IT may be over 30 years since HIV hit the world, but it’s only recently that a study finally revealed the sooner a person diagnosed with HIV begins taking antiretroviral medication, the better it is for their long-term health outcomes.
“Over the course of the HIV epidemic there’s been three major advancements in treatment,” VAC’s health promotion, policy and communications director Colin Batrouney explains.
“Firstly, the use of zidovudine (AZT) as an antiretroviral in 1985 saw the development of a number of other antiretrovirals to treat HIV.
“Then, in 1996… combination therapy which included protease inhibitors was dem- onstrated to be the most powerful means to control HIV, reducing viral load levels to undetectable in positive people.
“The third watershed moment in the history of HIV came in 2015 when the START study finally provided unambiguous evidence that there was a clear clinical benefit for people with HIV to start treatment regardless of their CD4 count.”
The groundbreaking 2015 study enrolled 4600 people living with HIV who had never taken medications. Half of those people in the study were given antiretroviral medications.
“What that study found was people who started treatment immediately had decrease in long-term illnesses, in particular AIDS-related cancers,” Batrouney says.
He adds that what precipitated the Treat HIV Now campaign was how VAC now had clear and unambiguous evidence from the START study that early treatment leads to long-term health benefits.
This is combined with recent statistics from the Kirby Institute which show the national figures for treatment uptake are 73 per cent. Of those people on treatment, 92 per cent have undetectable viral loads.
“We also felt that the AIDS council had never really engaged in an early treatment campaign and we felt that it is important at this time the community understands that the AIDS council unambiguously supports early treatment.” Batrouney says.
One of the most striking components of the campaign is the use of real men living with HIV. The men are shown in videos and posters, going about their daily lives, including out for coffee, talking on the phone and going for a swim.
These images send a message that life does go on the same once you start antiretroviral medication.
According to LPV chief executive Brent Allan, this is one of the first times an Australian campaign was showing the real faces of real people living with HIV.
He also believes it’s crucial to start moving now on the campaign because the evidence was clear that starting treatment early was important for people living with HIV.
“We’re showing their lives in glorious colour in posters and billboards,” Allan says.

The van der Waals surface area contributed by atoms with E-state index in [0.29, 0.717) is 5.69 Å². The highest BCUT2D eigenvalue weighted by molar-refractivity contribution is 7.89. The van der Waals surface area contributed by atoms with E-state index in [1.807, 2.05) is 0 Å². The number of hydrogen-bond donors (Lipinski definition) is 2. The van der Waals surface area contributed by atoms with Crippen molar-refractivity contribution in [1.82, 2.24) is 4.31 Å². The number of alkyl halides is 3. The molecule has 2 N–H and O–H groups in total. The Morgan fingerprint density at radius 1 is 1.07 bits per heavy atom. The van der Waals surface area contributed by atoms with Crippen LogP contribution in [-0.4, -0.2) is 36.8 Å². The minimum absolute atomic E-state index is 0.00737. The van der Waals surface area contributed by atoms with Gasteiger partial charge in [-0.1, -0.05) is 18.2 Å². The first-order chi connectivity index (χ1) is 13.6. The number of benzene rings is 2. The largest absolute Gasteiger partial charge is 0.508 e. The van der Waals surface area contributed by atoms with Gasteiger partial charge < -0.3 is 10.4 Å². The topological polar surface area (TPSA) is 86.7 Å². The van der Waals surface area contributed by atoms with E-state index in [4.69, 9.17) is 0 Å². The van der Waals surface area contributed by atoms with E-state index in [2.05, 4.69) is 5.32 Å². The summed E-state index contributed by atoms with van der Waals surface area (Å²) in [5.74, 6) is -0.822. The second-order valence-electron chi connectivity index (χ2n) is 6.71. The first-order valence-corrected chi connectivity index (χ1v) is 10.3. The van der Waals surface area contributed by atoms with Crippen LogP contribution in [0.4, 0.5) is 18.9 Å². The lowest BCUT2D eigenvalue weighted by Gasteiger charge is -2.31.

“Stigma continues to thwart us at all angles. It undermines testing, it undermines treatment access and we know people who are scared and living in the closet of HIV status, when they see people doing that, they think to themselves, ‘I can do that to’.
“We made a callout to the community, asking for people to join the campaign. We wanted to represent the vast array of health lives of people living with HIV.
“Their action will encourage other people to come forward in the future.”
Batrouney highlights that VAC understands each individual must not feel pressured to begin medication, that taking antiretrovirals should only be done when they are ready to do so.
“We have a dedicated website that gives people extensive information on early treatment.” he says.
“Individuals need to be ready to start treatment and it varies from person to person. It is possible for people to commence treatment immediately, while other people start treatment some time after diagnosis, it is all about readiness.”
The focus of Treat HIV Now is solely about the health benefits for the individual rather than reducing the risk of transmission — which of course is an additional benefit of taking antiretroviral medication.
Batrouney highlights that HIV and its associated treatments have changed and im- proved dramatically over the past three decades, which means the reasons people may have been wary of starting treatment in the past — such as toxicity of medication and side-effects — are no longer as much of an issue.
“People have heard a lot about a lot of different treatment over the decades. Treatment is constantly shifting,” he explains.
“The central message in Treat HIV Now is around personal health and wellbeing.
“With the right amount of information and support people could make a decision immediately.”